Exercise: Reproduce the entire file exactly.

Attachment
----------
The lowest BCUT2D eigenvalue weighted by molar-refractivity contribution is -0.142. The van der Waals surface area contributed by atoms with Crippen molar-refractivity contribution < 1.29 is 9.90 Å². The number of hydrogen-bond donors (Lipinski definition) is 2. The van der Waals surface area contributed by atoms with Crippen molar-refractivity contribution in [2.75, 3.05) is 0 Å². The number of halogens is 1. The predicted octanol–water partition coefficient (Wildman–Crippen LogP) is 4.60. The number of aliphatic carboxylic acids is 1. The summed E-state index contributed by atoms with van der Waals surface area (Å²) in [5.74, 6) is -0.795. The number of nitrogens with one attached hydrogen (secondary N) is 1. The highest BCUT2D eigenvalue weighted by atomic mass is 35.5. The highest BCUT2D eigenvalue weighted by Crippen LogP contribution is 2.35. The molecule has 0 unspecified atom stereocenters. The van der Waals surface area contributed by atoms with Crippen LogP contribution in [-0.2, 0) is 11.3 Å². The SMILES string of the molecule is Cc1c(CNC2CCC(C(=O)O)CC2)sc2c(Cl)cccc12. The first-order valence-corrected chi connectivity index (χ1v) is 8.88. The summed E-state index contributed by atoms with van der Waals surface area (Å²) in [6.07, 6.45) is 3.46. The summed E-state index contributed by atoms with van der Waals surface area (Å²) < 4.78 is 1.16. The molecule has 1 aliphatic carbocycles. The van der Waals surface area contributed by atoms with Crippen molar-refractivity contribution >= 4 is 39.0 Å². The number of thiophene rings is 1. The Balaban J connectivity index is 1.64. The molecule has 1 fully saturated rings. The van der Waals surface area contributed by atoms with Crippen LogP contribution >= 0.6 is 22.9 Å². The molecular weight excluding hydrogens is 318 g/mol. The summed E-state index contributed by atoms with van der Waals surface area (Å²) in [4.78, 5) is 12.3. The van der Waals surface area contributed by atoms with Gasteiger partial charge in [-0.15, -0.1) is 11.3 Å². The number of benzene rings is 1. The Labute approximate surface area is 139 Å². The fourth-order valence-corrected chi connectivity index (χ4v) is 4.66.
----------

The lowest BCUT2D eigenvalue weighted by molar-refractivity contribution is -0.142. The van der Waals surface area contributed by atoms with Crippen molar-refractivity contribution < 1.29 is 9.90 Å². The number of hydrogen-bond donors (Lipinski definition) is 2. The van der Waals surface area contributed by atoms with Crippen molar-refractivity contribution in [2.75, 3.05) is 0 Å². The number of halogens is 1. The predicted octanol–water partition coefficient (Wildman–Crippen LogP) is 4.60. The number of aliphatic carboxylic acids is 1. The summed E-state index contributed by atoms with van der Waals surface area (Å²) in [5.74, 6) is -0.795. The number of nitrogens with one attached hydrogen (secondary N) is 1. The highest BCUT2D eigenvalue weighted by atomic mass is 35.5. The highest BCUT2D eigenvalue weighted by Crippen LogP contribution is 2.35. The molecule has 0 unspecified atom stereocenters. The van der Waals surface area contributed by atoms with Crippen LogP contribution in [-0.2, 0) is 11.3 Å². The SMILES string of the molecule is Cc1c(CNC2CCC(C(=O)O)CC2)sc2c(Cl)cccc12. The first-order valence-corrected chi connectivity index (χ1v) is 8.88. The summed E-state index contributed by atoms with van der Waals surface area (Å²) in [6.07, 6.45) is 3.46. The summed E-state index contributed by atoms with van der Waals surface area (Å²) < 4.78 is 1.16. The molecule has 1 aliphatic carbocycles. The van der Waals surface area contributed by atoms with Crippen molar-refractivity contribution >= 4 is 39.0 Å². The number of thiophene rings is 1. The Balaban J connectivity index is 1.64. The molecule has 1 fully saturated rings. The van der Waals surface area contributed by atoms with Crippen LogP contribution >= 0.6 is 22.9 Å². The molecular weight excluding hydrogens is 318 g/mol. The summed E-state index contributed by atoms with van der Waals surface area (Å²) in [4.78, 5) is 12.3. The van der Waals surface area contributed by atoms with Gasteiger partial charge in [-0.15, -0.1) is 11.3 Å². The number of benzene rings is 1. The Labute approximate surface area is 139 Å². The fourth-order valence-corrected chi connectivity index (χ4v) is 4.66.